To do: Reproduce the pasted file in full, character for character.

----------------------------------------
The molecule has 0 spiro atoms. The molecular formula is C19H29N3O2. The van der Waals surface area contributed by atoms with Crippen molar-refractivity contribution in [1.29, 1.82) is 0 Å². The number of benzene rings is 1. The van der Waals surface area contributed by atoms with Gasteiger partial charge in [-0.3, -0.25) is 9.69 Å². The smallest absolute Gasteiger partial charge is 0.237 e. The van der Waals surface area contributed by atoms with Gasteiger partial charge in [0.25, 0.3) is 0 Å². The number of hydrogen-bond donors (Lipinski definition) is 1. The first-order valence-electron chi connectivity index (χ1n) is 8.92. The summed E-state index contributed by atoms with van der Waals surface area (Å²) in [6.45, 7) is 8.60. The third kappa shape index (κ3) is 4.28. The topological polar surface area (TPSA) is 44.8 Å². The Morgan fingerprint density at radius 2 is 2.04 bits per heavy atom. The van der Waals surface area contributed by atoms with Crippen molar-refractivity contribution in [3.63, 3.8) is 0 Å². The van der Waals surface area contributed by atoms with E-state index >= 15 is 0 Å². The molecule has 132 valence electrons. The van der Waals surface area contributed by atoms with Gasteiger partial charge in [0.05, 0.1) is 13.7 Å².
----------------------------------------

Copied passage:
The molecule has 0 spiro atoms. The molecular formula is C19H29N3O2. The van der Waals surface area contributed by atoms with Crippen molar-refractivity contribution in [1.29, 1.82) is 0 Å². The number of benzene rings is 1. The van der Waals surface area contributed by atoms with Gasteiger partial charge in [-0.3, -0.25) is 9.69 Å². The smallest absolute Gasteiger partial charge is 0.237 e. The van der Waals surface area contributed by atoms with Gasteiger partial charge in [0.25, 0.3) is 0 Å². The number of hydrogen-bond donors (Lipinski definition) is 1. The first-order valence-electron chi connectivity index (χ1n) is 8.92. The summed E-state index contributed by atoms with van der Waals surface area (Å²) in [6.45, 7) is 8.60. The third kappa shape index (κ3) is 4.28. The topological polar surface area (TPSA) is 44.8 Å². The Morgan fingerprint density at radius 2 is 2.04 bits per heavy atom. The van der Waals surface area contributed by atoms with Crippen molar-refractivity contribution in [3.63, 3.8) is 0 Å². The van der Waals surface area contributed by atoms with E-state index >= 15 is 0 Å². The molecule has 132 valence electrons. The van der Waals surface area contributed by atoms with Gasteiger partial charge in [0.05, 0.1) is 13.7 Å².